This is a viewpoint from Helen Holmes, VP product management, fraud and authentication services at Worldpay.
There is tension in every sector of ecommerce between the friction-free, one-click-style purchase experience and the important requirements of fraud prevention. This is particularly exacerbated in the travel industry.
Why? Travel is perhaps unique in that it is a high risk industry – high average transaction value, low margins and little time for manual review – but also a sector where service is key. The sector is notably competitive, so a great consumer experience is a big differentiator. In the face to face environment this means good service - online this means a smooth and friction-free user journey, including the payment process.
Facing up to fraud
Travel bookings can often be urgent and emotional (‘I need to get from A to B!’ ‘I need somewhere to sleep tonight!’). The risk of reputational loss can be very high. The travel sector has a plethora of sales channels – online (desktop, mobile and apps) kiosks, face-to-face and call centre sales which means that fraud needs to be fought on multiple fronts. Fraud migrates from channel to channel – I’ve spoken with a well-known travel company recently saw fraud migrate to its call center after it tightened up its online fraud prevention measures .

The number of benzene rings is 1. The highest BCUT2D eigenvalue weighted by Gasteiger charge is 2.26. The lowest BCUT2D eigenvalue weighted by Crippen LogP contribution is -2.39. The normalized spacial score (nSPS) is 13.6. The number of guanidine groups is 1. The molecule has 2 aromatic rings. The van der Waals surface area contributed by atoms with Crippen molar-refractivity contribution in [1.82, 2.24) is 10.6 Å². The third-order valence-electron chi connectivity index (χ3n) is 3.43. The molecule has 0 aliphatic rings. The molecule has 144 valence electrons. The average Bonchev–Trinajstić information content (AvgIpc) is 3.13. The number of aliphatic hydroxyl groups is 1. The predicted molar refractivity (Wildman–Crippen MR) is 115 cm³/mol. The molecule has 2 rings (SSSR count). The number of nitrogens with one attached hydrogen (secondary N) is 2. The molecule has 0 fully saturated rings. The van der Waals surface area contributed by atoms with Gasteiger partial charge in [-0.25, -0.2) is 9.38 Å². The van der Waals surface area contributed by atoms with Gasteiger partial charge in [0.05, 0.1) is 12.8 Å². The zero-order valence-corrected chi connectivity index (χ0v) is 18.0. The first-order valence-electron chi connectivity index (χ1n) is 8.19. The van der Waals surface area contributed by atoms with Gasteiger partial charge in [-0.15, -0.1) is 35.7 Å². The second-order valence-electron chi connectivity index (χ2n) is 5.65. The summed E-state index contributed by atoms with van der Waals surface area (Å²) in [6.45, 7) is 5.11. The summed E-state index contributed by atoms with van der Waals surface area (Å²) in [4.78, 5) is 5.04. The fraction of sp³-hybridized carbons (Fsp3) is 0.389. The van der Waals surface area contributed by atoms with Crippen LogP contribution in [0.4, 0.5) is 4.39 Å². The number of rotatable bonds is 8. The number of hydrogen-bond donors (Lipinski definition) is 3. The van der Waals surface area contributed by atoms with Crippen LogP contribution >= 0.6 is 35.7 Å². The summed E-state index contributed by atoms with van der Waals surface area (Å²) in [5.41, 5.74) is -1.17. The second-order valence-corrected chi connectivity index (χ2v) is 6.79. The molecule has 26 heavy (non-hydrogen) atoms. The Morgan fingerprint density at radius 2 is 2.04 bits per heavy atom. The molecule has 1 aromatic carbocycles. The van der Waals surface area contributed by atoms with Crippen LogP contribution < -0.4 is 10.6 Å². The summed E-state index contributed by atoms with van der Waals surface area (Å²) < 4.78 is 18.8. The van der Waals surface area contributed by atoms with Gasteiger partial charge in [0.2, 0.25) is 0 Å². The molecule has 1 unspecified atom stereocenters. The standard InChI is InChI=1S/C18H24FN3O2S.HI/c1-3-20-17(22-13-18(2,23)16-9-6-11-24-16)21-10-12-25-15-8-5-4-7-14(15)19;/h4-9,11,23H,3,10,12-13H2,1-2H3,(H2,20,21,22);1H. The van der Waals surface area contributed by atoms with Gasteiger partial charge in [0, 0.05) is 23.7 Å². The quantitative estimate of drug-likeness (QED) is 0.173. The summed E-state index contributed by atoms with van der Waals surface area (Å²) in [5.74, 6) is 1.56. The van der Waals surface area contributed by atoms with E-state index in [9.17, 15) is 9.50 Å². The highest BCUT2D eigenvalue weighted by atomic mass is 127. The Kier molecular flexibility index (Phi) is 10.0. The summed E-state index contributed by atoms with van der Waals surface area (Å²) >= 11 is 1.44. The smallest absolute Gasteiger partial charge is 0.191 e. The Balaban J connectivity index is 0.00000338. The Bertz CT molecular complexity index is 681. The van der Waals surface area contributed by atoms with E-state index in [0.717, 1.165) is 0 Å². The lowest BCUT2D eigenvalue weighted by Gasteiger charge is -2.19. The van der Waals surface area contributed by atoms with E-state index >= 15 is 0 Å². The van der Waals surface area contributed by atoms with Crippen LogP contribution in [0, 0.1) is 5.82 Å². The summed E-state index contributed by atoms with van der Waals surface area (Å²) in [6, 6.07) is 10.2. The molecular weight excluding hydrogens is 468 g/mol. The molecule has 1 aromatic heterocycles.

Moreover, preventing fraud in the travel sector, unlike other sectors, often involves a face-to-face encounter. For a retailer or digital goods merchant, declining a transaction for fraud is easy – just don’t ship the item. But for travel, preventing fraud may involve a direct encounter at a hotel check-in or airline gate. For customer service representatives primed to deliver good customer service above all else, this can be a challenge – and, indeed, some merchants choose to swallow the fraud rather than risk customer satisfaction in this manner.
All of the above creates a perfect storm for travel sector –a sincere desire to differentiate via a great user experience, but a significant risk of losses.
Fraud prevention can often over-step and impede that all-important customer experience. A blanket use of 3D-secure, for example, will increase drop-offs. Requesting too much consumer data upfront is also off-putting particularly with more and more users purchasing via the mobile channel.
What else gets in the way? Well, getting stuck in a review queue is also an experience many consumers would rather forget. I recently needed to fly from the East to West coast of the US to escape an incoming storm. I had to book a flight at very short notice using a new Amex card issued in the UK. Unsurprisingly, my ticket status was described as ‘Pending’ for several hours. The trouble was, it was already midnight and my flight departed JFK at 6am – did I set my alarm for 3am or not? Eventually the ticket was issued, but it was not a great experience.
Easing the process